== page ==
"Sports psychology was invented to help non-faith sportsmen to garner some of the psychic power of religion, and its potency - like that of religion - derives from the placebo effect... to instil beliefs that are not true but that create results (which are a different kind of truth). That is why sports psychologists are not technicians, but articulate and often charismatic advocates for their methods. I guess I am not the only one to have noticed their similarity to Christian evangelists.What do you think?
It is not just sportsmen: none of us can get by without carefully constructed myths. We accentuate the positives, suppress the negatives, block out the traumas, create mini-narratives about our lives and loves that, on honest reflection, have little basis in reality; we do this not merely to win, but to survive. Reason without inhibition is a perilous thing, as anyone who has studied the lives of the philosophers will testify.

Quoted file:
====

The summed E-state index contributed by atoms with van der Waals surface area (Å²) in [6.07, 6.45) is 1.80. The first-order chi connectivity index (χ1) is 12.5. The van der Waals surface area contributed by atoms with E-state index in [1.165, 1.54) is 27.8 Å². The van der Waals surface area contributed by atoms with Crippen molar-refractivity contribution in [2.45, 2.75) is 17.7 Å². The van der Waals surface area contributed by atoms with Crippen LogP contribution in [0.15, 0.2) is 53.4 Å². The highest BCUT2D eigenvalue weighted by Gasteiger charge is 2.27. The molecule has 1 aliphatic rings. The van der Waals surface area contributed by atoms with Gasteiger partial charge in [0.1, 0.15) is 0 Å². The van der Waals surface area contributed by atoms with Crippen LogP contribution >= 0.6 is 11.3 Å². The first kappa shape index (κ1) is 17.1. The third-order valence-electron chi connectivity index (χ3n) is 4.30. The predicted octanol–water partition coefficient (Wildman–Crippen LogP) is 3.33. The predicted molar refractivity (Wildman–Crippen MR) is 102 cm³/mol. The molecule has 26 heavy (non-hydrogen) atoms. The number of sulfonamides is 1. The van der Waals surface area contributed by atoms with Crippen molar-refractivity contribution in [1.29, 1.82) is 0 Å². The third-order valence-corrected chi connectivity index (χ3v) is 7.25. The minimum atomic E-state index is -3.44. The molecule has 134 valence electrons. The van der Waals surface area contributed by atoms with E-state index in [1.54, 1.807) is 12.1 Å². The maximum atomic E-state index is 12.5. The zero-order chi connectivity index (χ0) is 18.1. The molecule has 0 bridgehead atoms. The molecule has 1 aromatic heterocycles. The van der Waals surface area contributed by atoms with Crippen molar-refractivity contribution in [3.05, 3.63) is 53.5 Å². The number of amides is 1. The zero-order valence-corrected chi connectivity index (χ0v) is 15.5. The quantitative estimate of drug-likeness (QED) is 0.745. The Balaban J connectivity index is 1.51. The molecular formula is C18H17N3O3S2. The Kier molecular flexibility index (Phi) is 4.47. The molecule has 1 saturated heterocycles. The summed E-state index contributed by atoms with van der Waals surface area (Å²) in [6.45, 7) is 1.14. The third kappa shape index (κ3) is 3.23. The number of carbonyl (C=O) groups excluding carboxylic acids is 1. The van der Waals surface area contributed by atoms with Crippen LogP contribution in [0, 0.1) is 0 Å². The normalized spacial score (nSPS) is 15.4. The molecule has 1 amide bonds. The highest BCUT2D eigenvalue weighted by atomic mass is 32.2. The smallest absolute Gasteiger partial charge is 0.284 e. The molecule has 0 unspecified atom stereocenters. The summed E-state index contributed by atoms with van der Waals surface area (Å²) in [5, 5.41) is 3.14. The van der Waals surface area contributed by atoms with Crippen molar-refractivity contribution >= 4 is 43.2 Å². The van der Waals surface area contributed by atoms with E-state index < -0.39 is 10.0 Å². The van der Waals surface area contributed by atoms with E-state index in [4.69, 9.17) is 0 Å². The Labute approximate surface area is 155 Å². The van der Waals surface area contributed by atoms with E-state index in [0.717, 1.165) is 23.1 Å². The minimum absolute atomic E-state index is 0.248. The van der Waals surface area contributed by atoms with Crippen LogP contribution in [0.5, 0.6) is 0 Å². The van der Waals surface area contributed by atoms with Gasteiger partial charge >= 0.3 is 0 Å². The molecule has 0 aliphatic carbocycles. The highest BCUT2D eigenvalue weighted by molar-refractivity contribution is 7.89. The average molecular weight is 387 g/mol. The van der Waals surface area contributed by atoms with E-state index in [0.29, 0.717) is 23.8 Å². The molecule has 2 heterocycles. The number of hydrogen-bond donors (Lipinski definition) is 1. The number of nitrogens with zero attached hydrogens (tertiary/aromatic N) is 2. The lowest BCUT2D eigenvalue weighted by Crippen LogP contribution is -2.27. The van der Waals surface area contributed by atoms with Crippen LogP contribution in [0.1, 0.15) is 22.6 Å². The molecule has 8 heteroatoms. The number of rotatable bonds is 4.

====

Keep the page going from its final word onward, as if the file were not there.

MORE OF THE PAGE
In that sense the religious apologists are right: we all make assumptions that cannot be justified, even mathematicians. The problem is that, for me at least, religion fails the test of minimalism - it attempts to explain the lesser (the world) in terms of the greater (God) and thereby provides no explanation at all.
Yet even as I dispute the beliefs of Christians, Buddhists, Sikhs and other believers, I cannot help but acknowledge the unreason of my atheism. We each of us reach for beliefs beyond explanation."
Syed has some kind of Christian background, and (I think) his brother is a Christian. He was an Olympic Table Tennis player and is a columnist for The Times.
(Perhaps the greatest belief beyond explanation and inhibition was the possibility that Kaká would sign for Manchester City - they reached and they landed with Craig Bellamy - which could be the making or the breaking of Bellamy... )